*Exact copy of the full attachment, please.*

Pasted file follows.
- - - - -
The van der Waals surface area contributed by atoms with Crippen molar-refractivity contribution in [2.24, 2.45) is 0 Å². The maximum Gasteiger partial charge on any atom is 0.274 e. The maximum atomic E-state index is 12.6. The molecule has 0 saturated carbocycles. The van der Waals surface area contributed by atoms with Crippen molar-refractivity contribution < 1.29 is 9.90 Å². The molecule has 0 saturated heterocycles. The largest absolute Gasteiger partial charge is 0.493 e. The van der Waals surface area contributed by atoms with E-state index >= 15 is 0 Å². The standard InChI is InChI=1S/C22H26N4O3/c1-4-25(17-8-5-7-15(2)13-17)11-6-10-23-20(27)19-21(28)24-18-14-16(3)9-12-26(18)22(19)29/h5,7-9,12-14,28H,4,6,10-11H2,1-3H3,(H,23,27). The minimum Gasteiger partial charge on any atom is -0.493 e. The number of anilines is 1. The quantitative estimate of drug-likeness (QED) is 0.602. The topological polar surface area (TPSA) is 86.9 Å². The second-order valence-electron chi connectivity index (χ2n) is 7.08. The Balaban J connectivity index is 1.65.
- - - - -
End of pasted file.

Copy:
The van der Waals surface area contributed by atoms with Crippen molar-refractivity contribution in [2.24, 2.45) is 0 Å². The maximum Gasteiger partial charge on any atom is 0.274 e. The maximum atomic E-state index is 12.6. The molecule has 0 saturated carbocycles. The van der Waals surface area contributed by atoms with Crippen molar-refractivity contribution < 1.29 is 9.90 Å². The molecule has 0 saturated heterocycles. The largest absolute Gasteiger partial charge is 0.493 e. The van der Waals surface area contributed by atoms with E-state index >= 15 is 0 Å². The standard InChI is InChI=1S/C22H26N4O3/c1-4-25(17-8-5-7-15(2)13-17)11-6-10-23-20(27)19-21(28)24-18-14-16(3)9-12-26(18)22(19)29/h5,7-9,12-14,28H,4,6,10-11H2,1-3H3,(H,23,27). The minimum Gasteiger partial charge on any atom is -0.493 e. The number of anilines is 1. The quantitative estimate of drug-likeness (QED) is 0.602. The topological polar surface area (TPSA) is 86.9 Å². The second-order valence-electron chi connectivity index (χ2n) is 7.08. The Balaban J connectivity index is 1.65.